Mold problem at DHS nearly gone: Responsibility for a mold problem at Demopolis High School lies with air conditioning maintenance and drainage according to a report presented to the board of education Monday night. Last week, representatives of Safety Environmental Laboratories and Consulting, Inc (SELC) conducted a Limited Indoor Environmental (Fungal/Mold) Assessment of Select Areas of Demopolis High School, which was requested due to concerns of fungal contamination at the school.
Mould and Your Health: Mould and Your Health Home is where the heart is – it’s where we spend time with family, friends and loved ones. Because we spend much of our time at home, home is also where our health is. That’s why it’s important to make sure that our homes are healthy environments. The steps to make your home a healthy environment may not all come as a surprise to you. But you may be surprised at just how much those little actions can help your health!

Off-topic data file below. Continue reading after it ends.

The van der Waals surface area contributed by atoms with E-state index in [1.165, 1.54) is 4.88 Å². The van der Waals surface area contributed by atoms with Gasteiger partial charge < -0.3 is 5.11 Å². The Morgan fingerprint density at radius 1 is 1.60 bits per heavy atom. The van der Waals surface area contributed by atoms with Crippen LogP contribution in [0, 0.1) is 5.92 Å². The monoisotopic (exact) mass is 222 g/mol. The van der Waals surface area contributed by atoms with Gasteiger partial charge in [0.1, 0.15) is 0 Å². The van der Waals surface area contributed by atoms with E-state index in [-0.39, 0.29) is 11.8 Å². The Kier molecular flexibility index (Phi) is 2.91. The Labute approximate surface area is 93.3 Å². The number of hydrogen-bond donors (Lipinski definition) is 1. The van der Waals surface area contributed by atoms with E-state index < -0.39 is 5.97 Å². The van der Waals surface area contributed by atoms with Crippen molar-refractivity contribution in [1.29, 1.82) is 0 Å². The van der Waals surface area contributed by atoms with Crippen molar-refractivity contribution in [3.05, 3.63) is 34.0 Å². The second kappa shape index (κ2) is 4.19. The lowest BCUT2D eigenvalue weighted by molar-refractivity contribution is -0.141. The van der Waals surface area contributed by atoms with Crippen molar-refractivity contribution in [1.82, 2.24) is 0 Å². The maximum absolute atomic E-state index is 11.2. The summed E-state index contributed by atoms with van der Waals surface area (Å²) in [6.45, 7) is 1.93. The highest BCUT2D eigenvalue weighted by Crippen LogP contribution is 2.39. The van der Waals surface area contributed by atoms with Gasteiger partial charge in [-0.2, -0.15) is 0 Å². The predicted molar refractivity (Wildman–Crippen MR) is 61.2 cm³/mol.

Court Rejects Teacher’s Suit Over Classroom Mold: A Virginia teacher who suffered sinusitis, bronchitis, and other ailments because of exposure to excessive mold in her classroom could not sue her school district on a constitutional claim that her bodily integrity had been violated, a federal appeals court has ruled.
More floods means more mould – and more respiratory problems?: We know that Australia is a country of droughts and flooding rains, but recently it has seen more rain than usual. By Dr Tom Jeavons and Professor Michael Abramson In the past five years there has been record rainfall and flooding in many towns and cities across eastern Australia. The floods themselves are dangerous, but there are also health hazards associated with the indoor dampness that follows, and more specifically the excessive mould this encourages.